February 20, 2018
February 16, 2018
February 15, 2018
Posted February 7, 2018
Fraud analytics is an endless game of cat and mouse, but machine learning just might be the tool to help fraud professionals win this game.
In the financial services world, fraudsters must be faster and smarter than the slowest bank to be “quids in”. And a bank must be better than the fraudster to avoid being a victim.
Analytics and data science play a pivotal role in this. However, a troubling issue that banks often face is the bridge between the data scientist and the fraud analyst: one really understands statistics while the other understands fraud.
The best fraud professionals are those that think like hackers or fraudsters themselves and have the requisite knowledge of machine learning to be able to include the fraud mitigation strategies necessary to stay one step ahead.
There are many different machine learning techniques with advantages, disadvantages, and varying degrees of complexity. Let’s examine this from a modus operandi perspective to pick the right tools for the right job.
One of the key challenges in fraud, as compared to other risk and marketing machine learning, is the number of ‘bad’ events available. Fraud data scientists need to take special consideration of sampling and overfitting (where the model only works on the training dataset and fails when put in the wild). Another key point upfront is the maxim ‘rubbish in, rubbish out’. A machine learning model is only as good as its data input and the strength of the bad definition. This feeds into a “best practice” 80/20 rule, which effectively recommends that a data scientist should spend 80 percent of his or her time getting the data ready and 20 percent doing the modelling.
First-party fraud is where the fraudster is also a customer of the bank. Generally, the fraudster lies about his or her situation, or elements of his or her identity to, for example, maximize a loan agreement before busting out and disappearing.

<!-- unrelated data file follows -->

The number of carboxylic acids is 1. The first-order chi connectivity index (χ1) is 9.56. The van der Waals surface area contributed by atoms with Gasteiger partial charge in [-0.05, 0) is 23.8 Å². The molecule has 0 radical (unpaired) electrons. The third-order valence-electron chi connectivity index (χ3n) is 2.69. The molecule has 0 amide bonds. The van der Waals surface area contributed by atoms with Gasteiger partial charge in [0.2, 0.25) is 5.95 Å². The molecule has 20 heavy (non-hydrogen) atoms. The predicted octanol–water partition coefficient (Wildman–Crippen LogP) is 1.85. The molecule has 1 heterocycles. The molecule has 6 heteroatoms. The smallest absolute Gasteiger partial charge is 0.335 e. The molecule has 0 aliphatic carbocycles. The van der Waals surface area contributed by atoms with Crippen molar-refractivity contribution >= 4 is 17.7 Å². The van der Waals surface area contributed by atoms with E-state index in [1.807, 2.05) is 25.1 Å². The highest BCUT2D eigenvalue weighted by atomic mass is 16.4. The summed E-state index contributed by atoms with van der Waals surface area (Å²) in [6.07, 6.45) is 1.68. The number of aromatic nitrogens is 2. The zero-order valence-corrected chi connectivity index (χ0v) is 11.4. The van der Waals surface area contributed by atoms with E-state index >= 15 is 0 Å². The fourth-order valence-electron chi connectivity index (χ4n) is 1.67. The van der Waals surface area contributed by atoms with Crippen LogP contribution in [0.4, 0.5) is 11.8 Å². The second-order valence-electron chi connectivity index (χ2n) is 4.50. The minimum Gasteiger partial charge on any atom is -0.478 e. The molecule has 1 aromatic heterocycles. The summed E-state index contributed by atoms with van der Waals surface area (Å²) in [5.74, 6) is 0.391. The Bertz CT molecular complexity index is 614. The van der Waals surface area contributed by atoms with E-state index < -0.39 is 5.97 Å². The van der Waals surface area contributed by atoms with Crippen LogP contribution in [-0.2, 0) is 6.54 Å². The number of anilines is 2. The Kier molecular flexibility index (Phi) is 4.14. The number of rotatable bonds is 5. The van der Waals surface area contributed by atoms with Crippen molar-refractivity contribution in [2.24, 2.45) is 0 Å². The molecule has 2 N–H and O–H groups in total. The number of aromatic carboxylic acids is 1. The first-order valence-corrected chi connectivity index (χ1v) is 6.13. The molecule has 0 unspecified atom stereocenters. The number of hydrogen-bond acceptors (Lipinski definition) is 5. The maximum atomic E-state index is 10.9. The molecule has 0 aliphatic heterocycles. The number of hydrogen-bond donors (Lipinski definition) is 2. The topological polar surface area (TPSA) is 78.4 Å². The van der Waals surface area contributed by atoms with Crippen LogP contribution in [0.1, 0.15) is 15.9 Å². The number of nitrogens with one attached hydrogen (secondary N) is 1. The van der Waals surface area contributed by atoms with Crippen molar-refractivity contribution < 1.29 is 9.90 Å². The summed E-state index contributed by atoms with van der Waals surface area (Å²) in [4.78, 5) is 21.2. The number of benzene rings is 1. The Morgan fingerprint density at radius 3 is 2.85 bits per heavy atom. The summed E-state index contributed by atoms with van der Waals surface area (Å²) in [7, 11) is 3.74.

Another branch of first-party fraud is money mules who receive money from an online account takeover and exit funds for the fraudster or use their own accounts to circulate funds for money laundering. After looking at these two populations from a statistical standpoint, it has been proven that these populations indeed share the exact same social demographics and can be combined in a bad definition to build stronger machine learning models.
Machine learning is ideal for this situation as the features used tend to be of the static variety, including time in the country, gender, job, where they live and more. Supervised learning is generally used for considering historical data and building a classification model that can be used for classifying future incidences into the “fraud” vs. “good” classes.
Fraud professionals should consider the following machine learning techniques when the fraudster or mule is your actual customer:
Logistic Regression – Once a bank has sufficient fraud data volume, a regression model can be built to predict fraud. Using differential statistical methods, fraudulent customers are separated from genuine customers by a score. Logistic regression is also often used in credit risk to determine bad debt. Other techniques can be used to reduce features and remove correlation, such as LASSO or Elastic Net. Of the two, Elastic Net generally has better performance.
Decision Trees – These have been used in banks for years for varying fraud problems. Here, the data is partitioned into subsets. The partitioning process starts with a binary split and continues until no further splits can be made. Various branches of variable length are formed. The goal of a decision tree is to encapsulate the training data in the smallest possible tree. There are various methods and techniques to control the depth or “prune the tree”.
Random Forest – An ensemble of decision trees can also be used to predict human behavior, including fraud. At each node in the tree, a yes/no decision is realized, and this flow can be used for setting strategies. A random forest is built by using hundreds of different decision trees, taking random samples of the same data using a technique known as “bootstrapping.” Random forest is a very useful technique to quickly generate feature importance or see the maximum predictive power from your data.
The biggest advantage of these machine learning techniques is that they transparent with weights and features, so you can see which features contribute to the algorithm. These techniques are considered in the clear-box approach, and are ideal for explaining results to stakeholders and fraud professionals.
One of the key issues with machine learning in fraud is how that model output is checked and interpreted. Black-box models with binary outcomes give no insight into a subjective area, especially such as first-party fraud. Prejudice is reinforced in models, sometimes to the detriment of genuine customers.
One example…a human adversary is attacking a bank’s systems and process – potentially even using the same tools and techniques against your bank (adversarial machine learning). Human analysts take in much more environmental data and can predict where motives may shift.
“I’m launching a new product, and this is the fraud risk. Fraudsters did this last year, but new tools are available, they are likely to attack like this…”
Unfortunately, machine learning is a long way from helping with this.
Part 2 will look at the third-party fraud and some more advanced techniques.